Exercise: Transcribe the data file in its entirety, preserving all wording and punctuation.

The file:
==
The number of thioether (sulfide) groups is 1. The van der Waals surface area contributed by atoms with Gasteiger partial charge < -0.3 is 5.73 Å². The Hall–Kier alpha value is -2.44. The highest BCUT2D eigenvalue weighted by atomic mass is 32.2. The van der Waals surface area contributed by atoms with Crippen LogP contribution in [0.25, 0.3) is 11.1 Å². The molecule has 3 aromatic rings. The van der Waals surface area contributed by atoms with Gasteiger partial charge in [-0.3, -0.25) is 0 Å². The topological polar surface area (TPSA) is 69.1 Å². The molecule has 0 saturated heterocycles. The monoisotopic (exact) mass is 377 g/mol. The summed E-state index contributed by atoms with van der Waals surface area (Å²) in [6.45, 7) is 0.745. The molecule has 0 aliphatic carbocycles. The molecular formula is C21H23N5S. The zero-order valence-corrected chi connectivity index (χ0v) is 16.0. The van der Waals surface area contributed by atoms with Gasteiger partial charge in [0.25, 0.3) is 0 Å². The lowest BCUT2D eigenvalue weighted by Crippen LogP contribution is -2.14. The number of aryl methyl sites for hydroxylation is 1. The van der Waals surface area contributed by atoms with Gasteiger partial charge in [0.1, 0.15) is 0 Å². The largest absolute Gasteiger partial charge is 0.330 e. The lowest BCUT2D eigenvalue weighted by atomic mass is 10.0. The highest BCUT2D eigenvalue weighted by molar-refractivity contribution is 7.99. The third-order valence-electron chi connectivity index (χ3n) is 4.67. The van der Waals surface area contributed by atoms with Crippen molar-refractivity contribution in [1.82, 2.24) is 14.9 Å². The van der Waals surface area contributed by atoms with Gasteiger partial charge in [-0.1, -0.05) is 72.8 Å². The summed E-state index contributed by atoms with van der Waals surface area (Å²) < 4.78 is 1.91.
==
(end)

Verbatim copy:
The number of thioether (sulfide) groups is 1. The van der Waals surface area contributed by atoms with Gasteiger partial charge < -0.3 is 5.73 Å². The Hall–Kier alpha value is -2.44. The highest BCUT2D eigenvalue weighted by atomic mass is 32.2. The van der Waals surface area contributed by atoms with Crippen LogP contribution in [0.25, 0.3) is 11.1 Å². The molecule has 3 aromatic rings. The van der Waals surface area contributed by atoms with Gasteiger partial charge in [-0.3, -0.25) is 0 Å². The topological polar surface area (TPSA) is 69.1 Å². The molecule has 0 saturated heterocycles. The monoisotopic (exact) mass is 377 g/mol. The summed E-state index contributed by atoms with van der Waals surface area (Å²) in [6.45, 7) is 0.745. The molecule has 0 aliphatic carbocycles. The molecular formula is C21H23N5S. The zero-order valence-corrected chi connectivity index (χ0v) is 16.0. The van der Waals surface area contributed by atoms with Gasteiger partial charge in [0.25, 0.3) is 0 Å². The lowest BCUT2D eigenvalue weighted by Crippen LogP contribution is -2.14. The number of aryl methyl sites for hydroxylation is 1. The van der Waals surface area contributed by atoms with Gasteiger partial charge in [0.1, 0.15) is 0 Å². The largest absolute Gasteiger partial charge is 0.330 e. The lowest BCUT2D eigenvalue weighted by atomic mass is 10.0. The highest BCUT2D eigenvalue weighted by molar-refractivity contribution is 7.99. The third-order valence-electron chi connectivity index (χ3n) is 4.67. The van der Waals surface area contributed by atoms with Crippen molar-refractivity contribution in [1.82, 2.24) is 14.9 Å². The van der Waals surface area contributed by atoms with Gasteiger partial charge in [-0.1, -0.05) is 72.8 Å². The summed E-state index contributed by atoms with van der Waals surface area (Å²) < 4.78 is 1.91.